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Benefits and pitfalls for diagnosing myocardial infarction
The diagnosis of myocardial infarction has conventionally relied on the presence of chest pain or typical ST segment and T wave abnormalities on the 12 lead electrocardiogram (ECG) and a rise in the serum concentrations of cardiac muscle enzymes. Whereas most patients with ST segment elevation also invariably have high serum cardiac muscle enzyme values, indicating myocardial damage, a considerable proportion of patients with less specific ST segment changes may not have increased cardiac muscle enzymes, and in the past have been diagnosed as having either stable angina or non-cardiac chest pain. Cardiac troponin T (cTnT) and troponin I (cTnI) are cardiac regulatory proteins that control the calcium mediated interaction between actin and myosin. The cardiac forms of these regulatory proteins are coded by specific genes and theoretically have the potential of being unique to the myocardium. Indeed, cTnI has not been identified outside the myocardium.1 Cardiac troponin T is expressed to a small extent in skeletal muscle; however, the current cTnT assay does not identify skeletal troponins.2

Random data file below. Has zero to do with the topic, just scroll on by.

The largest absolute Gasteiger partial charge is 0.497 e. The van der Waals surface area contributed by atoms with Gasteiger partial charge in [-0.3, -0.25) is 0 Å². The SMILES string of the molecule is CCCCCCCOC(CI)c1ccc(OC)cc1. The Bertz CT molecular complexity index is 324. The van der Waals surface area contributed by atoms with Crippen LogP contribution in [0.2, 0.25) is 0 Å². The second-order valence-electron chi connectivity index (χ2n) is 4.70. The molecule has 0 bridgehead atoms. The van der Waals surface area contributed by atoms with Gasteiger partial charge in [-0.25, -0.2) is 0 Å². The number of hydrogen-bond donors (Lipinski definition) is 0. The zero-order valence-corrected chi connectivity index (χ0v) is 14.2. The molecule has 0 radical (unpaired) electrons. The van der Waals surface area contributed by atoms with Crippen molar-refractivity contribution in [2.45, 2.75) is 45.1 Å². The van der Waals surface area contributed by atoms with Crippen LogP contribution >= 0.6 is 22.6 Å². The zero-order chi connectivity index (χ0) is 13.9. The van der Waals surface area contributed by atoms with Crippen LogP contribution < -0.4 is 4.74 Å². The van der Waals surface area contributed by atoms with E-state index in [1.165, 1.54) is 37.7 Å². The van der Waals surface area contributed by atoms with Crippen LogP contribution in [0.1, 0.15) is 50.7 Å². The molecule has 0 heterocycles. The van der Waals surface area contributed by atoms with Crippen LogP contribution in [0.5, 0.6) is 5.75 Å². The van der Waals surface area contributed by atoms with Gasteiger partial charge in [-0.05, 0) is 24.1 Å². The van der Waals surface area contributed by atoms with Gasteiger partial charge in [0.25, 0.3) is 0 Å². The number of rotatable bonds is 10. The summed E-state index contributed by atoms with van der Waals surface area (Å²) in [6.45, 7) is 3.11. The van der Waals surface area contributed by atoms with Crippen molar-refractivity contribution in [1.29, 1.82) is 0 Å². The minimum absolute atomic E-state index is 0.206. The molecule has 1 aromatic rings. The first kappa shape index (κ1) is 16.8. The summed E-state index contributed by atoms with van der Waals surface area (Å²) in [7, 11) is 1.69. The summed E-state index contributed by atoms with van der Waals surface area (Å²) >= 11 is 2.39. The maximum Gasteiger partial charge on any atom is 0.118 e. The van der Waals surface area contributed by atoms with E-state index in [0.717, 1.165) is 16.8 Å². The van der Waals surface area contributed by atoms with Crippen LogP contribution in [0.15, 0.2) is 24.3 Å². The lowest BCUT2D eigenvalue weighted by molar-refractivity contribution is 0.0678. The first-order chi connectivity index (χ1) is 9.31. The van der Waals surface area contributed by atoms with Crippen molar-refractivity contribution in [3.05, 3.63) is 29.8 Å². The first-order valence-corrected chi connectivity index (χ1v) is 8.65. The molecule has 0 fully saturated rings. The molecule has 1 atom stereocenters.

“Cardiac troponin T and troponin I are cardiac regulatory proteins that control the calcium mediated interaction between actin and myosin”
The measurement of serum cTnI and cTnT is superior in terms of sensitivity and specificity to cardiac muscle enzyme measurements in the identification of cardiac muscle damage.3 Raised cardiac troponin concentrations are now accepted as the standard biochemical marker for the diagnosis …